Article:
Ribbon width can vary slightly though it is generally 32mm wide.
Ribbon – The ribbon is crimson, 38 mm (1.5 inches) wide. The original (1856) specification for the award stated that the ribbon should be red for army recipients and dark blue for naval recipients.
However the dark blue ribbon was abolished soon after the formation of the Royal Air Force on 1st April, 1918.
Type – Military decoration
Eligibility – Persons of any rank in the Naval, Military and Air Forces of the United Kingdom, its colonies or territories, and Commonwealth countries that award UK honours
Awarded for – "... most conspicuous bravery, or some daring or pre-eminent act of valour or self-sacrifice, or extreme devotion to duty in the presence of the enemy.”
Established – 29th January 1856
Designer – Queen Victoria
Suspender – Straight
Post-nominals - VC
Naming – The reverse of the suspension bar is engraved with the recipient's name, rank, number and unit.
On the reverse of the medal is a circular panel on which the date of the act for which it was awarded is engraved in the centre.
Total Awarded – 1,358
Clasps – One
Description – The decoration is a bronze cross pattée, 41 mm high, 36 mm wide, the obverse bearing the crown of Saint Edward surmounted by a lion, and the inscription “FOR VALOUR” on a semi-circular scroll. This was originally to have been “FOR THE BRAVE,” until it was changed on the recommendation of Queen Victoria, as it implied that not all men in battle were brave.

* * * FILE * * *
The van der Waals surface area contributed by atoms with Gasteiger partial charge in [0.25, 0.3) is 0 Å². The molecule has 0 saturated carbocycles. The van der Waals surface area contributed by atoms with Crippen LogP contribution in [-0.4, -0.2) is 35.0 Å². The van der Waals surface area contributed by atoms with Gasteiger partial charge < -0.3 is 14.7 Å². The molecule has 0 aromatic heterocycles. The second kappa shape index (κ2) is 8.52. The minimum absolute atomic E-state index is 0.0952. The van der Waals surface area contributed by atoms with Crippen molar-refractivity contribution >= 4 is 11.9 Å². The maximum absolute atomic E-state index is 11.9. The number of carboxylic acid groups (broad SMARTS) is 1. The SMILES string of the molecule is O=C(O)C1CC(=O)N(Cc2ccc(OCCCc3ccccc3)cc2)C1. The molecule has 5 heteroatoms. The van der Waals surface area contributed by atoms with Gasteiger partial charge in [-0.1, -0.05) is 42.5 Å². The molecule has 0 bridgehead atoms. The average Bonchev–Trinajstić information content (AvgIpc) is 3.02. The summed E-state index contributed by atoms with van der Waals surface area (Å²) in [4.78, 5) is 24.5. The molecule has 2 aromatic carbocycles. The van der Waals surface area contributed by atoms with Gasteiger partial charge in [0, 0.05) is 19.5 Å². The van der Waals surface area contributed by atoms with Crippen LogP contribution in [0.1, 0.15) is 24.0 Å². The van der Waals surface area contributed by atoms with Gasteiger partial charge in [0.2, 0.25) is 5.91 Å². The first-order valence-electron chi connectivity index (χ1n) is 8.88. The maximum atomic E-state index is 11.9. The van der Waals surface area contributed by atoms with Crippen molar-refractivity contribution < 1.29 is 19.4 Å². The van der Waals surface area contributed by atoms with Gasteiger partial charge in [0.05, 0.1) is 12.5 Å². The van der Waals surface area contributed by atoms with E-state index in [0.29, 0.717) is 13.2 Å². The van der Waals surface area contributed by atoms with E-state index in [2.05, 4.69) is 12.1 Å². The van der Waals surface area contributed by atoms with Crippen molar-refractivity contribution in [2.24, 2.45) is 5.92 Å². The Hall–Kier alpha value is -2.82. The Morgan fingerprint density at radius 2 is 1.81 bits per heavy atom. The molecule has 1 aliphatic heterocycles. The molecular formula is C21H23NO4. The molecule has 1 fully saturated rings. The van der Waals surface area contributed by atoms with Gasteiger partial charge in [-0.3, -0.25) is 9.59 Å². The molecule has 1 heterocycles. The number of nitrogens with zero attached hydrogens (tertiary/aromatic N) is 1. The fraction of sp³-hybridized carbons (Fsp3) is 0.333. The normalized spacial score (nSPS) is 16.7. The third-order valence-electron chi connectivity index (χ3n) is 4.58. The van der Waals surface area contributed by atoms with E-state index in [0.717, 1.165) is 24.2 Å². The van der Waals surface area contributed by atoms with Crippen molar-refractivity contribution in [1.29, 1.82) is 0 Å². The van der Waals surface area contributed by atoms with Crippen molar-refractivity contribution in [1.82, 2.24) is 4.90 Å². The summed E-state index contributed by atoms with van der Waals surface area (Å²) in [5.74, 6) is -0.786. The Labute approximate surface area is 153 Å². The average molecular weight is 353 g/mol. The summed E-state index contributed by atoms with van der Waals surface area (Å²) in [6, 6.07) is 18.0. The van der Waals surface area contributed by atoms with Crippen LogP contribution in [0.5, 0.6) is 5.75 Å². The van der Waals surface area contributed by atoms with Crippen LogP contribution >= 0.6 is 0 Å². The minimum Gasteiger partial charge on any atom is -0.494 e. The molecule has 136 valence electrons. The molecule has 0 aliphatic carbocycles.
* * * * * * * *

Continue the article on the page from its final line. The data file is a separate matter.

The decoration, suspension bar and link weigh about 0.87 troy ounces (27 g).
The cross is suspended by a ring from a seriffed "V" to a bar ornamented with laurel leaves, through which the ribbon passes. The reverse of the suspension bar is engraved with the recipient's name, rank, number and unit.
On the reverse of the medal is a circular panel on which the date of the act for which it was awarded is engraved in the centre.
Clasps are usually referred to as ‘bars’. They are single-faced metal bars carried on a ribbon attached to the medal, indicating the recipient’s service in a particular campaign or battle. The clasps carry side flanges to enable them to be attached to the medal and riveted to each other, so that new ones can be attached as earned. Usually the first earned Clasp is closest to the medal, so that the latest earned should be at the top, although they can be found in the wrong order.
A total of 3 people have won the Victoria Cross twice. This is shown by the term "VC and Bar". The recipient does not wear two Victoria Cross medals, but wears a small bar across the VC medal's ribbon.
Major L L Gordon ‘British Battles and Medals’
Medal Year Book 2006
Military Honours and Awards". Defence Internet. UK Ministry of Defence. Retrieved 30 January 2007